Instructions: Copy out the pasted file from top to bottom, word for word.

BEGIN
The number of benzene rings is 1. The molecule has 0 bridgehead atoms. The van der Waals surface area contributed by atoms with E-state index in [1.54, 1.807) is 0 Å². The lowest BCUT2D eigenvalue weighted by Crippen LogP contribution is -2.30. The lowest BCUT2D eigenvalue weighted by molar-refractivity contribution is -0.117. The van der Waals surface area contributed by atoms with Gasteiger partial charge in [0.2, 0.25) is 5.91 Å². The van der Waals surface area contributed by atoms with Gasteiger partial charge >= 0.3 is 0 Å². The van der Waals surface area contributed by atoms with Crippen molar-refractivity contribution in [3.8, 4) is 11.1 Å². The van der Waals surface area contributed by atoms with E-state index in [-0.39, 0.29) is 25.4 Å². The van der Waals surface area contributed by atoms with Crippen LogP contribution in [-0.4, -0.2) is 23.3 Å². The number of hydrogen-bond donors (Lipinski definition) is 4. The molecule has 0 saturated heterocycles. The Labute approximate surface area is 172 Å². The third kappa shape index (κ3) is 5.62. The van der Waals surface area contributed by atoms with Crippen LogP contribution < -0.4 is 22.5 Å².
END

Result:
The number of benzene rings is 1. The molecule has 0 bridgehead atoms. The van der Waals surface area contributed by atoms with E-state index in [1.54, 1.807) is 0 Å². The lowest BCUT2D eigenvalue weighted by Crippen LogP contribution is -2.30. The lowest BCUT2D eigenvalue weighted by molar-refractivity contribution is -0.117. The van der Waals surface area contributed by atoms with Gasteiger partial charge in [0.2, 0.25) is 5.91 Å². The van der Waals surface area contributed by atoms with Gasteiger partial charge >= 0.3 is 0 Å². The van der Waals surface area contributed by atoms with Crippen molar-refractivity contribution in [3.8, 4) is 11.1 Å². The van der Waals surface area contributed by atoms with E-state index in [-0.39, 0.29) is 25.4 Å². The van der Waals surface area contributed by atoms with Crippen LogP contribution in [-0.4, -0.2) is 23.3 Å². The number of hydrogen-bond donors (Lipinski definition) is 4. The molecule has 0 saturated heterocycles. The Labute approximate surface area is 172 Å². The third kappa shape index (κ3) is 5.62. The van der Waals surface area contributed by atoms with Crippen LogP contribution < -0.4 is 22.5 Å².